The New York State (NYS) Mesonet Early Warning Weather Detection System is an advanced, statewide observing network comprised of several stand-alone sub-networks (Standard, Profiler, Flux, and Snow), all operating together to provide real-time weather information for operational and research applications. The backbone of the Mesonet is the Standard Network.
The Standard Network is comprised of 126 stations, spaced an average 19 miles apart, with at least one Standard station located in each of New York’s 62 counties. Each Standard site consists of a 30 ft tower centered within a 33 ft x 33 ft plot of land and measures surface temperature at two levels (2 m and 9 m), relative humidity, wind speed and direction, precipitation, solar radiation, atmospheric pressure, snow depth, and soil moisture and temperature at three depths (5, 25, and 50 cm). Still photos are also collected. All observation samples are averaged and collected every 5 minutes. All data are transmitted in real-time to the University at Albany, where the data are quality controlled and archived, and then disseminated to a variety of users.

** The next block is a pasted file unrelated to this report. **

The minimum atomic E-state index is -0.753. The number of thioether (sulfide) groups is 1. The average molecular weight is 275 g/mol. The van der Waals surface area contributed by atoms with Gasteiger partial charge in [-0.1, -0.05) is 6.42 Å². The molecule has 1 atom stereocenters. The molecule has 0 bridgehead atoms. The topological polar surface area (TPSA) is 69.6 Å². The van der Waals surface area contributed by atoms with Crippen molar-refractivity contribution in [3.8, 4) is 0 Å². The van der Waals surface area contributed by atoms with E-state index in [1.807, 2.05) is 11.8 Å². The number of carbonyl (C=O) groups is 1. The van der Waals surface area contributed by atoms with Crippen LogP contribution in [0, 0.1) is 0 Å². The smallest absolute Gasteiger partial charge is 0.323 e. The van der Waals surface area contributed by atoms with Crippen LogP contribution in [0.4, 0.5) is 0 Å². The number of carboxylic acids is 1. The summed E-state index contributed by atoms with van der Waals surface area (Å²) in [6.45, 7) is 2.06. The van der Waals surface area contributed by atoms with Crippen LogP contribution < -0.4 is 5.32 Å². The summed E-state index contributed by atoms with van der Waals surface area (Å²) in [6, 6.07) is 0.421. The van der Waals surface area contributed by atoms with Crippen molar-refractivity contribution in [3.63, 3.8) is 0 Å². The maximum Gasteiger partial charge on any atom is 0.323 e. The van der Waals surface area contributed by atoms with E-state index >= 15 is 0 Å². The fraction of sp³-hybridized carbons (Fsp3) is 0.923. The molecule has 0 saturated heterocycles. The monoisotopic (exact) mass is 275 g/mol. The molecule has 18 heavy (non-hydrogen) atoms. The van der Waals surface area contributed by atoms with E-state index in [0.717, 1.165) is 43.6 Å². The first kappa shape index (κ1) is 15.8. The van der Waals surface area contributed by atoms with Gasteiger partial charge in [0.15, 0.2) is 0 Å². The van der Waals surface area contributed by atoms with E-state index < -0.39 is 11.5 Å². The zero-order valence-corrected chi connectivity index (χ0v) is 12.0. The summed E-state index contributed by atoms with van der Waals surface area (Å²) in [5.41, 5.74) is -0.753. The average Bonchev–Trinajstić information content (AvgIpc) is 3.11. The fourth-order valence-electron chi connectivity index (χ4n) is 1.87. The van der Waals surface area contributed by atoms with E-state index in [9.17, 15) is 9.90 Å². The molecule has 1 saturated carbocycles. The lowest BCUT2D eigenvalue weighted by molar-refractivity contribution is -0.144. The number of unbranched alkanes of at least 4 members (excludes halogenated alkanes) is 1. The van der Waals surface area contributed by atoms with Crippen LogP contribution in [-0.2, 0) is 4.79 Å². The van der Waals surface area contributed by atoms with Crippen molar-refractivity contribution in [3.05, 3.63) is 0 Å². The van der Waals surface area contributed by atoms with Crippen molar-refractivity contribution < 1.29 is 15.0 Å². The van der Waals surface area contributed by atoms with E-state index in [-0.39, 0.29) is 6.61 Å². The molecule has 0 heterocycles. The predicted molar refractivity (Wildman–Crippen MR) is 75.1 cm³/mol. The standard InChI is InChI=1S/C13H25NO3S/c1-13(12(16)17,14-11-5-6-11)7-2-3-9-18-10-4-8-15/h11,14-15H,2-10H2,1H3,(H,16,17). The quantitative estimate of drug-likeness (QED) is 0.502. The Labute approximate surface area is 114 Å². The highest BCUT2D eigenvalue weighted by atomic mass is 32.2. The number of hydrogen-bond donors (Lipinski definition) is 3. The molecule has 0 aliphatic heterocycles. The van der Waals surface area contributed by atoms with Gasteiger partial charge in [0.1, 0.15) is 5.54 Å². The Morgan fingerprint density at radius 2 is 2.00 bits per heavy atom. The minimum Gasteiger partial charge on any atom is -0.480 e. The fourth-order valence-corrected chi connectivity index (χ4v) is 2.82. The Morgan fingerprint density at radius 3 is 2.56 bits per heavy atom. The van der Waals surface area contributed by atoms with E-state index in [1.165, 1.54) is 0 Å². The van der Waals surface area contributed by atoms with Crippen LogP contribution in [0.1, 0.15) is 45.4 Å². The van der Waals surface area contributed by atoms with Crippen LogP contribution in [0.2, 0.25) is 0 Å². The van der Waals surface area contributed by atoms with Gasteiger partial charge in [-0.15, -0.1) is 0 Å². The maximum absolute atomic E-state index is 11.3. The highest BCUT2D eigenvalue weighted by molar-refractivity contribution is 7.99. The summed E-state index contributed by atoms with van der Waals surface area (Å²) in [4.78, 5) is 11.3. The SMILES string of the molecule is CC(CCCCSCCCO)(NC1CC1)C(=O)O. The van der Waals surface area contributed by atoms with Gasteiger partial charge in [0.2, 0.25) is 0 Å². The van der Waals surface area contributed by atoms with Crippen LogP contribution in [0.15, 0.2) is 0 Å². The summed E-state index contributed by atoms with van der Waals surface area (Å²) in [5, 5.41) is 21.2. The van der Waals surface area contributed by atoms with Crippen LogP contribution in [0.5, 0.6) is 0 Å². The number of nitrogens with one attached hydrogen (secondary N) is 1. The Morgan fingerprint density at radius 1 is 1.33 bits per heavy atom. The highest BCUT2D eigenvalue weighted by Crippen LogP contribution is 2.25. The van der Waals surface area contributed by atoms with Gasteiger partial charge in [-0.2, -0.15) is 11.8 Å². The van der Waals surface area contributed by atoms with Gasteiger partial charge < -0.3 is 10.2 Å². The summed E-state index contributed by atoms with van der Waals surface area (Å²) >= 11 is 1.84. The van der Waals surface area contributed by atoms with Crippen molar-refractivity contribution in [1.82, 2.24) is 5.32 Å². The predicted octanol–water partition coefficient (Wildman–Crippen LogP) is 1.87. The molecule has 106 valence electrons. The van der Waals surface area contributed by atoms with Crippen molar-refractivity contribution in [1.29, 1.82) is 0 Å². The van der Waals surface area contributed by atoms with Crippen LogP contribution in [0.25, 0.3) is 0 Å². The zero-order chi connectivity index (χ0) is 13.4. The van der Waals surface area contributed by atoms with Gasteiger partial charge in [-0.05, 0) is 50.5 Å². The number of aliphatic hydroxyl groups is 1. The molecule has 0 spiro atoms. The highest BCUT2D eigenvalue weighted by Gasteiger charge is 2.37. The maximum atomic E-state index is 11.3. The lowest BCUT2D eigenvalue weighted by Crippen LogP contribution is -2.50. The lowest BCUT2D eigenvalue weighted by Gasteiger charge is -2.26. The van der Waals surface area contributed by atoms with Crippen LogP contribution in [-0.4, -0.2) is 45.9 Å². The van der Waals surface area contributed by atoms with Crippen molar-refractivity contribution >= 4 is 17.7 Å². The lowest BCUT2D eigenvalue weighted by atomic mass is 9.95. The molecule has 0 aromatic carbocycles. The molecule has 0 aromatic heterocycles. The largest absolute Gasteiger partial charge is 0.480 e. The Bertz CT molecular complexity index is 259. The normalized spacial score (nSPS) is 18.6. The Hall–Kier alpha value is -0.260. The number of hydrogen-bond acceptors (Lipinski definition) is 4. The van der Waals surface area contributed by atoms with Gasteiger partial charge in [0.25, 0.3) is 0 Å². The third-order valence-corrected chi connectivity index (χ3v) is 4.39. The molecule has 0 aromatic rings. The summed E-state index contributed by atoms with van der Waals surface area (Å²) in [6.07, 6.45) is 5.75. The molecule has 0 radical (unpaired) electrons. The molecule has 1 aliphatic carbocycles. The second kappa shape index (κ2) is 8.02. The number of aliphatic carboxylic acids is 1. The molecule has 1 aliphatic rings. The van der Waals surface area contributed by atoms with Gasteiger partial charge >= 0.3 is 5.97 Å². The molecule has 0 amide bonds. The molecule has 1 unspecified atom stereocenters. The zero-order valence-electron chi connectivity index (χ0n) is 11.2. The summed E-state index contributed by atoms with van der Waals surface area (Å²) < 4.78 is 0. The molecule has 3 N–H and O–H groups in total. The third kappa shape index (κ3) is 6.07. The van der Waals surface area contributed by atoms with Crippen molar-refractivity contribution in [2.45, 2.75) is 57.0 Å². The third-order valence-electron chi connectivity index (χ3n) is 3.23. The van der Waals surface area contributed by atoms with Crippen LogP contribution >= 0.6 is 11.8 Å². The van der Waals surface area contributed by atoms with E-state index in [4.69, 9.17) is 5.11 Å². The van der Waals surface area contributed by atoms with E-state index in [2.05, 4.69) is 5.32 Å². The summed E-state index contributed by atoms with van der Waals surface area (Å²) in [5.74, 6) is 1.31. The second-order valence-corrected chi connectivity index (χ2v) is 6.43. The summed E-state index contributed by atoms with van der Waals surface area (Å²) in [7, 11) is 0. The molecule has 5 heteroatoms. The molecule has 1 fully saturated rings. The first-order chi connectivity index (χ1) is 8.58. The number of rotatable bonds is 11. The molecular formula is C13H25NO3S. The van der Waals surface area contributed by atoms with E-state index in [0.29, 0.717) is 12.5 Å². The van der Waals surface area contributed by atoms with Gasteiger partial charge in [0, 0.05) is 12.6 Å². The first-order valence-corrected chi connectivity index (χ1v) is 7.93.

The Standard network is designed to facilitate high-quality data collection, and to be robust, able to continue operations through high-impact events. A majority of stations are run off of solar power and communicate via cellular. All data are transmitted hourly via GOES as backup to the cellular grid, providing redundant communications across the network. Should all communications fail, stations continue to autonomously collect and store data locally until those data can be retrieved; up to one month of data can be stored onsite. Extensive efforts went into the network design and station siting to ensure that all sites, where possible, satisfied World Meteorological Organization (WMO) weather station standards. Finally, comprehensive metadata have been compiled and are made available online to ensure all data are used and represented properly.